Saudi Arabia: Women Now Permitted to Travel Without Approval of Male Guardian


On 2 August 2019, the Saudi government announced a decree that will lift a restriction requiring women to receive the approval of a male guardian before traveling internationally, among other reforms.

The Saudi Arabian government issued a series of decrees which also allow women to apply for passports, register a marriage, divorce, or child’s birth, and be issued official family documents. It further stipulates that a father or mother can be legal guardians of children; this is significant because being able to obtain family documents could ease hurdles women faced in obtaining a national identity card and enrolling their children in school.

However, restrictions remain in place that require women to receive permission from a male guardian to leave prison, marry, or exit a domestic abuse shelter. Unlike men, Saudi women are also unable to pass their citizenship along to their children or consent for them to marry.

The kingdom has received strong international criticism for its male guardianship system, which has been condemned by human rights organisations as relegating women to the role of second-class citizens. These reforms come at a time of increased international scrutiny of women’s status in Saudi Arabia, as there have been several high-profile cases of women fleeing the country and seeking asylum abroad.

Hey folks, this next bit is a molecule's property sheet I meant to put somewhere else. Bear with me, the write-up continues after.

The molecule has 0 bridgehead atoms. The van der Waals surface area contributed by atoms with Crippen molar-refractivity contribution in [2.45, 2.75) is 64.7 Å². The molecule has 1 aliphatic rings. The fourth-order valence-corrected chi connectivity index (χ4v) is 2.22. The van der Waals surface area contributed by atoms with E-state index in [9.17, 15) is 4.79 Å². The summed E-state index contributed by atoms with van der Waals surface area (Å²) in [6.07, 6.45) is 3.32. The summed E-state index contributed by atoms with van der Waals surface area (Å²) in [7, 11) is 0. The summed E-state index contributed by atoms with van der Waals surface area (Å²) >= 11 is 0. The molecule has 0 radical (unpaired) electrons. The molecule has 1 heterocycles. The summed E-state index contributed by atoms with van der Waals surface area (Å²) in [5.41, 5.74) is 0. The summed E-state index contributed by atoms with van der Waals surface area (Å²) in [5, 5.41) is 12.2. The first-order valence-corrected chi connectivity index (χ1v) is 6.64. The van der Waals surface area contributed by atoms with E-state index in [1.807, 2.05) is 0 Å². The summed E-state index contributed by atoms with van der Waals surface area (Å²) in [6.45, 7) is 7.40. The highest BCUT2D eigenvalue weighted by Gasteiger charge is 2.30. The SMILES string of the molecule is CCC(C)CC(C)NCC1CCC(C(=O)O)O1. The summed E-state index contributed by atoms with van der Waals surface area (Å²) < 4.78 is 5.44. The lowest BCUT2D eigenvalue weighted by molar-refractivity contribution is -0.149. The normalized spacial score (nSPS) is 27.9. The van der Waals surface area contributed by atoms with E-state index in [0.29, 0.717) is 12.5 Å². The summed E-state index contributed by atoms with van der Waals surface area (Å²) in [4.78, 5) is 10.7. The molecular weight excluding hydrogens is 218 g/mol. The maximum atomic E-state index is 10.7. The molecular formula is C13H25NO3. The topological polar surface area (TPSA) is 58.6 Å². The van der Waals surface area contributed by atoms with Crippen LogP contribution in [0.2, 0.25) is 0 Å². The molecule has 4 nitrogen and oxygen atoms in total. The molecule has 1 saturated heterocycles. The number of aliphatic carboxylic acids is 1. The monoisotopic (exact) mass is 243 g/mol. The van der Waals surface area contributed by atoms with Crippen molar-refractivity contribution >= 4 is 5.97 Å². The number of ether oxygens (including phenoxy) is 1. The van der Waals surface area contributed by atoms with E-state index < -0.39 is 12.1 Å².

In 2018, Saudi Arabia abolished its constrained women’s ability to drive. Before the driving ban was ended, Saudi Arabia was the only country on earth with such restrictions. However, women’s rights activists, including Aziza AlYousef and Loujain AlHathloul who were detained before the ban was lifted remain in prison; earlier this year, it was announced that these activists would be put on trial. Many of these women have faced sexual harassment and torture.

The European Centre for Democracy and Human Rights (ECDHR) welcomes these reforms. However, the Saudi government still has much to do to ensure that women are treated equally under the law. While we are pleased to see progress on these issues, it is important to remember that Saudi Arabia has not yet reached even minimal standards of gender equity or human rights. For this reason, ECDHR calls on the kingdom to fully abolish the male guardianship system, to release the imprisoned women’s rights activists, and to compensate them for abuses of their human rights.